Occasionally, I’ll sprinkle some cashew nuts on top. I like the taste and the crunchiness of cashews mixed in with a bowl of rice and meat.

Oh man…it was so good.

Not bad for my first try using this pressure cooker! Had a slight heart burn after I ate this, but it was worth it.

Well, I found out this past week that I passed the NCSA-CPT (National Strength and Conditioning Association Certified Personal Trainer) exam!

I wrote it in December and just got the results via email after submitting my CPR/AED card. They'll be mailing the certificate to me in the next few weeks.

As for the exam itself, it was really a pain in the ass to write. The exam location, which was York University, was in another city, and the time started at 9:00 AM ending at 12:00 PM. Meaning, to make sure that I could make it on time, I had to stay overnight at a hotel to write this exam.

The desks were tiny, probably the smallest desks I've ever used as an adult. The width of the writing surface of the desk was probably as wide as a single sheet of paper. Sitting in a chair made of wood for 3 hours was literally a pain in the butt, and having my head down looking at test for 3 hours was a pain in the neck. I train my neck on a regular basis, but this was tough, even for me! My neck was sore after, and I'm pretty sure I had a neck pump after the exam.

As for the test itself, it was challenging. It was a 150 question multiple choice test, with about 35 questions that required you to watch a video before answering the question from the exam booklet. There is no practical component like the Can-Fit-Pro Personal Training Specialist, or PTS test (I was required to train a mock client in front of another trainer).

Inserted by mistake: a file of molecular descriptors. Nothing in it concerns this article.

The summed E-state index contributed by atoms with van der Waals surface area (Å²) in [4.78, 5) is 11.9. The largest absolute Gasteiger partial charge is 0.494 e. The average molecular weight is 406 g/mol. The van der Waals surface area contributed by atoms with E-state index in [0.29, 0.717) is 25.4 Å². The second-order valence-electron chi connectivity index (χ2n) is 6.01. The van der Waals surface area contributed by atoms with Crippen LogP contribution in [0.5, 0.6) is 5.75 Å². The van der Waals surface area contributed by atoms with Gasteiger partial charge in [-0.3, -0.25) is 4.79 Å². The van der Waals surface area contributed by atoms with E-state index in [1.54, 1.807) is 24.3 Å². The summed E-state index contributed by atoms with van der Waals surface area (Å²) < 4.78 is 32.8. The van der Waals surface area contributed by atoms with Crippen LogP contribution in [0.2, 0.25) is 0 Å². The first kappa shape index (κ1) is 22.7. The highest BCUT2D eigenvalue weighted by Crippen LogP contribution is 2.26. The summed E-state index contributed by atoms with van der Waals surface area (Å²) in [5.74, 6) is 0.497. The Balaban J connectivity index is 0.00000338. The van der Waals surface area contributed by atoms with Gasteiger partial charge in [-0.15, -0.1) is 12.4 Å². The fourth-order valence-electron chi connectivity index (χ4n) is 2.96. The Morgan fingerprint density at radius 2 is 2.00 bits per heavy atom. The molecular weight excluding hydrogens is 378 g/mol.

Unless I'm mistaken, the NSCA Certified Strength and Conditioning Specialists (CSCS) exam is the same way (all multiple choice with no practical component), meaning just about anybody who is a good text book reader and test taker can obtain these certifications, with the exception that the CSCS has a requirement of a bachelor's degree in any subject.

This would be the second training certification I've obtained in the past 10 years. The first one was Can-Fit-Pro PTS. I let that one expire because of a career change. I really should have kept up with it though.

I also obtained a 3M National Coaching Certification Program (NCCP) many moons ago during the dot-com bubble in 1999. Yes, I am probably older than you think ;)

As far as my opinion on certifications go, in the end, they're really just a piece of paper saying that someone has paid the appropriate fees and have managed to pass a multiple choice test (or whatever the test format and requirements happens to be) that is based off of the textbook and other materials provided by the certifying agency. It doesn't mean that they actually workout train themselves on a regular basis, or have worked with clients in the past (unless those happen to be required for the certification).

It is what it is.

Now I have to keep up with these CEU (continuing education units) that continue to make money for the certifying agencies will...err...continue my education.

However, I suspect that most of my "education" in the future will come from under a heavy barbell, and coaching others.

Anyways, check out these articles!

  1. Knowing Squat About Squats by Alex Schuld, Howard Hensen and Ryan Atkins
  2. Why I Train by Charles Staley
  3. Fuck Your Forum by Paul Carter


As long as I've finished my number two's for the day, my body is ready for heavy squatting and deadlifting.

My Body Is Ready

Scooper Was On Top

January 9, 2013 — Leave a comment

I just opened a new jug of whey protein, and the scoop was on top!


P1091375Scooper on top

I wasn’t expecting this because normally I have to dig around for the scoop whenever I open a new container of whey protein.

Sweet, must be my lucky day!